Most of us probably grew up thinking our fathers were the strongest people in the whole world. The stories of past glories, late night tales of fights sometimes in the ring and sometimes out of the ring, and an always present sense of ability and strength. For those lucky enough, these stories came with a note of caution – walk small and carry a big stick; there is always someone better out there.
Most strong old guys out there tend to have enshrined in them two interesting qualities. Firstly, an event presents a sense of doubt. Importantly, this isn’t under confidence – it’s simply a realisation that you never know how good you are until you put yourself to the test. Secondly, that combat – whether competitive or actual combat – involves two parties. The reality is that if you aren’t as good as the other guy, you can have your best day and still get outclassed. And sometimes, as in tennis when someone hits a shot that nobody thought they could, sometimes people get lucky and things end in unexpected ways.
The decision for older guys to compete in combat sports, whether boxing, MMA, grappling, or martial arts is always a tough one. As we get older, that nagging desire to put yourself to the test, to diet down, get better, and work through the preparation phase rears its head. You think how satisfying it will be to have done it, not necessarily to do it. And so you commit. You pick the event, you pick the date, and you make the promise to yourself.
It tends to be shortly afterward that the realisation of the relativity factor kicks in – there will be a counterparty. Someone out there is dieting in the same way you are, maybe eating better. Someone out there is pounding the pavement just like you are, maybe doing an extra session more than you are. Someone out there is thinking about winning in the same way you are; which means they are thinking about you.
Competing in a combat sport, where there is a possible chance of being injured, involves a process of overcoming two different spheres of fear, while steadily working on your own strength, technical skills and conditioning. It involves overcoming long term fear – the understanding that you are in the mind of another person who is thinking about hurting you. And it involves overcoming the short term fear in the immediate lead up to the event itself. The quickening of the pulse, the burst of adrenalin, the curiosity to see the other guy and then a realisation that he exists and that he is there for the same reason you are. To win.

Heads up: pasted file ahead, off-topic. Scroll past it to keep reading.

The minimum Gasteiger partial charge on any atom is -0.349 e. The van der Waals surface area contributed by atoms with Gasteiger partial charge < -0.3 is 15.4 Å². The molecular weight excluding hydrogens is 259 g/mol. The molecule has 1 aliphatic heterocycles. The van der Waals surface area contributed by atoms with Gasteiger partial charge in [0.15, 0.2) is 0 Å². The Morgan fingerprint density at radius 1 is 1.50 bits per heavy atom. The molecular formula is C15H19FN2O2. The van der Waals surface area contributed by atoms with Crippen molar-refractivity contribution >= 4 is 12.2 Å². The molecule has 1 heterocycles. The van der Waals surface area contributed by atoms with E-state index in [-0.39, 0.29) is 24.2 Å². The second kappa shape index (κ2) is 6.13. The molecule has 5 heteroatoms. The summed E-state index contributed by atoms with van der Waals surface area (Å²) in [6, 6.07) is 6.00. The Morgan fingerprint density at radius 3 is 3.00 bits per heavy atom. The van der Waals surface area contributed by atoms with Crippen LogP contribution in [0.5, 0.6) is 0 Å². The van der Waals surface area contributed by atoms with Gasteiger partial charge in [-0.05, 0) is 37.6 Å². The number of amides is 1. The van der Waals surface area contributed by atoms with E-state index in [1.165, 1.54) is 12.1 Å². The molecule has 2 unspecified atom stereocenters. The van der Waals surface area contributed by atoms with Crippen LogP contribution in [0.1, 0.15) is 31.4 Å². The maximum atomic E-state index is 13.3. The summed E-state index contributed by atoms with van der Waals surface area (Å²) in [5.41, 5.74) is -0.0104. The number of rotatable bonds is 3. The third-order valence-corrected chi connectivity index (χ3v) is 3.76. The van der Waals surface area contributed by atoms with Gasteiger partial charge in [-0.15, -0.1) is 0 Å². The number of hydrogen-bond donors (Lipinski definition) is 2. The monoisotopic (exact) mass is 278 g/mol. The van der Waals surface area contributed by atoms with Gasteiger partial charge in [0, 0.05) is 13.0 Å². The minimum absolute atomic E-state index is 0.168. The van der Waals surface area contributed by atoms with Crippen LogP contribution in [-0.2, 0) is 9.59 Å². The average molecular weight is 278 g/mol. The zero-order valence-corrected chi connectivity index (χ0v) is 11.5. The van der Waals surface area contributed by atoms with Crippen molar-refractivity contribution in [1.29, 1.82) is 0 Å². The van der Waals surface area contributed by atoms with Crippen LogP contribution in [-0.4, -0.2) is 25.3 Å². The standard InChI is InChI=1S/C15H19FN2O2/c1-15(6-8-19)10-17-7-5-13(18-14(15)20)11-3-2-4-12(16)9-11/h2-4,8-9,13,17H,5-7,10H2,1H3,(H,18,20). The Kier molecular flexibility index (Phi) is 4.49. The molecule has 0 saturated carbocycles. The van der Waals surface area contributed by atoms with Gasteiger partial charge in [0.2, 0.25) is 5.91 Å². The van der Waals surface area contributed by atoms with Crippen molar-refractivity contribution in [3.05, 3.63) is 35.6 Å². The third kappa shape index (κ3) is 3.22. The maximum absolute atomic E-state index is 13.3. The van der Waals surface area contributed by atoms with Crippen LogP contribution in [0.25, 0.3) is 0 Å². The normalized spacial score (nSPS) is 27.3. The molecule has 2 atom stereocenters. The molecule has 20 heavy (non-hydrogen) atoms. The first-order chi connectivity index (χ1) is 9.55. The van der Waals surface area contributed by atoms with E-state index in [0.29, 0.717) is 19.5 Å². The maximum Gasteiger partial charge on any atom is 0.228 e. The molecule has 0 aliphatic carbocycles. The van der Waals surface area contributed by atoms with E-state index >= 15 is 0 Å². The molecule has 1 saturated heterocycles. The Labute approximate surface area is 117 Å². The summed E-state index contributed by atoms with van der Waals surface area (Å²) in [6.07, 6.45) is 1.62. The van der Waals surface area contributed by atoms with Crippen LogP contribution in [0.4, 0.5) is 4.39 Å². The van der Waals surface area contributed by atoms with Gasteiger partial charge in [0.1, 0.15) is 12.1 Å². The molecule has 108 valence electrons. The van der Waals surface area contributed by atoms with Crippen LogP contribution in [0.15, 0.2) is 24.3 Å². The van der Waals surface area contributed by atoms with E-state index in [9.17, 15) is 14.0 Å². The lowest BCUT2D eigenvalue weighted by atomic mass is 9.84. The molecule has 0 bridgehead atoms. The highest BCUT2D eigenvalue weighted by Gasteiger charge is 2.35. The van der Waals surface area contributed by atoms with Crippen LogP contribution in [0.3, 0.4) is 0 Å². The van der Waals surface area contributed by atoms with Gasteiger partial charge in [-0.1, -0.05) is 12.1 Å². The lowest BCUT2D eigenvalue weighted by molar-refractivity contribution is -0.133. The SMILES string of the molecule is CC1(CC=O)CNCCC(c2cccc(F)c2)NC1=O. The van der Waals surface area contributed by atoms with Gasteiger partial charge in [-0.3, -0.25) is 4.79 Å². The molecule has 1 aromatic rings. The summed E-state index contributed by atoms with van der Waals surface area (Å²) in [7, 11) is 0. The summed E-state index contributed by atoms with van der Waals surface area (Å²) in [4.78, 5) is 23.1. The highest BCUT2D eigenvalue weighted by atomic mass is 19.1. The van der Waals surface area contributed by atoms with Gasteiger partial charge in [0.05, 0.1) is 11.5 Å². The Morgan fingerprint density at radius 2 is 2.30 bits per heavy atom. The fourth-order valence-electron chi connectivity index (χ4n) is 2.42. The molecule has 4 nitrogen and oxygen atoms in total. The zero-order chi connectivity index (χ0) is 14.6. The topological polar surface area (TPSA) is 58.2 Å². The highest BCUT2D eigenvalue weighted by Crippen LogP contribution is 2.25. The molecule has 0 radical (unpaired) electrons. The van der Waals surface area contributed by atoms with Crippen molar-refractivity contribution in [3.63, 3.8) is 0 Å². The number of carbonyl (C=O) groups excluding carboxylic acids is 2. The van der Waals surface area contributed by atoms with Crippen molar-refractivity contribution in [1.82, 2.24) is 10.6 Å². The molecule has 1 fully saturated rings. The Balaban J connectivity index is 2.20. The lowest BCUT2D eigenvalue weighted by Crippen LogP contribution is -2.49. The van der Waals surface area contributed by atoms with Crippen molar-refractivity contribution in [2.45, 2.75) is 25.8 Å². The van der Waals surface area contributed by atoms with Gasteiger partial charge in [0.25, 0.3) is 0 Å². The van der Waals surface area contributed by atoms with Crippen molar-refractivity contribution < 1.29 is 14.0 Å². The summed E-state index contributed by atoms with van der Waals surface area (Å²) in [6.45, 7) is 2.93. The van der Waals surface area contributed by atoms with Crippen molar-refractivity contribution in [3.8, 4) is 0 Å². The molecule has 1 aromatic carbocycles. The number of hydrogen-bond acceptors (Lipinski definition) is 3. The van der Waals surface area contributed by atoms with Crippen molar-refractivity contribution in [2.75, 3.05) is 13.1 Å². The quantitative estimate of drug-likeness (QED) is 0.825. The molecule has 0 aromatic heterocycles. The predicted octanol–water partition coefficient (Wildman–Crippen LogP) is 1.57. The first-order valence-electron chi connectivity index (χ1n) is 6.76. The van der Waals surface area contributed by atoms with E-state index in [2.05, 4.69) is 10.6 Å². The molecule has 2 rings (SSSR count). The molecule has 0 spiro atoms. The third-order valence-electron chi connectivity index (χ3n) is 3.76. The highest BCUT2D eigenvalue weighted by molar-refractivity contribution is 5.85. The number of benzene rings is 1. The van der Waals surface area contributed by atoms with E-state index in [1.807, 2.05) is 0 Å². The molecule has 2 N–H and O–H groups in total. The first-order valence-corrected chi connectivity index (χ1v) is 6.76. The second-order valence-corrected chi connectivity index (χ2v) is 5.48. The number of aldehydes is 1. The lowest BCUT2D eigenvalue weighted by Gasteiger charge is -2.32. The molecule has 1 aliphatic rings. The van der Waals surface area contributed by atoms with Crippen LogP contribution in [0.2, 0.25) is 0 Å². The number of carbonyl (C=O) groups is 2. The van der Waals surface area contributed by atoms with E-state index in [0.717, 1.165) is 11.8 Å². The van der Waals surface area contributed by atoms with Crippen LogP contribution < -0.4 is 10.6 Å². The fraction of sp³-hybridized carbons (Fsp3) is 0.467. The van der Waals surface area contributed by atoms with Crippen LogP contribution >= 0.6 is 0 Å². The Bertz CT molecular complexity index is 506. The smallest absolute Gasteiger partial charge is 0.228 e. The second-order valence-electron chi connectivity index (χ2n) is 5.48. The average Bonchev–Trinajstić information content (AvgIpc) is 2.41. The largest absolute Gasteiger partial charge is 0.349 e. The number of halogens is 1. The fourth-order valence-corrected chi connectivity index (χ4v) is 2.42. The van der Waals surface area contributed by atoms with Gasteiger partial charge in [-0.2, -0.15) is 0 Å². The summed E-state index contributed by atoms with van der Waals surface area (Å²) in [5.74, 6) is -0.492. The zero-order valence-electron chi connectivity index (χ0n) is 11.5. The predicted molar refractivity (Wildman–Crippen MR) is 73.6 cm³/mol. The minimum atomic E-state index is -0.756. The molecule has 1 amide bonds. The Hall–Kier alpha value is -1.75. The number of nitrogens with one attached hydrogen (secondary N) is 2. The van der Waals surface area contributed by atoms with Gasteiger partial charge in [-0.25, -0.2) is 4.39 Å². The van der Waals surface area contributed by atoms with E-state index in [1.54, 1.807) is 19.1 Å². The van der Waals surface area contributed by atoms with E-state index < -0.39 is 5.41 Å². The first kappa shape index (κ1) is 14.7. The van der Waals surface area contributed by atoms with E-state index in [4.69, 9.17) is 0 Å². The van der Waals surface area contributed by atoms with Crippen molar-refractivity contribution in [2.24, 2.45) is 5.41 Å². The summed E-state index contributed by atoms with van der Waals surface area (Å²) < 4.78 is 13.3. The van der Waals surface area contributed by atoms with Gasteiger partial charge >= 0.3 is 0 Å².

One of the better coaches I have known often remarks that anyone who goes out there, in the ring, on the mats, in a cage, has already won in that they have beaten their first opponent – themselves – the moment they step in. This is true of any competitor of any age. For an older competitor, this is especially the case. We rarely compete injury free – ribs or knees always rear up during the last month of preparation, and being there often involves one or both parties hiding some sort of ailment, strain, pull or break. Just take a look at the World Masters BJJ – it is the bandage and tape capital of the world for around three days every year. Check out our blog on BJJ and mindfulness here.
It is difficult to express the respect we feel at Old Man Strength for those guys who put themselves to the test. Having fought at younger ages, and competed since then, we’ve seen all of the scenarios play out – whether it’s guys that win and get injured doing it, guys losing and have a great time, and everything in between. What we respect is guys that overcome themselves, because we all know that over time, the person most likely to take you down in life is you. As we get older, we doubt whether we can. We doubt whether we should. And each doubt makes us weaker and takes us away from the ultimate truth that our bodies and minds are capable of much more than we give them credit for. We did not come this far, and overcome what we have overcome, because we are weak.
So for those guys thinking about competing, and putting themselves to the test, you have our respect. Whether it’s a contact sport, powerlifting, crossfit, or long distance running, the guy in the mirror is the guy you have to beat. The other guy, he is simply there for the ride.
So wear the gear, whether its a Gi, a patch, a rashie or a shirt; keep us informed and we’ll bring the whole community in behind you. You are not on the own – you are a member of the strongest community on earth. The brotherhood of strong old men. Stay old man strong.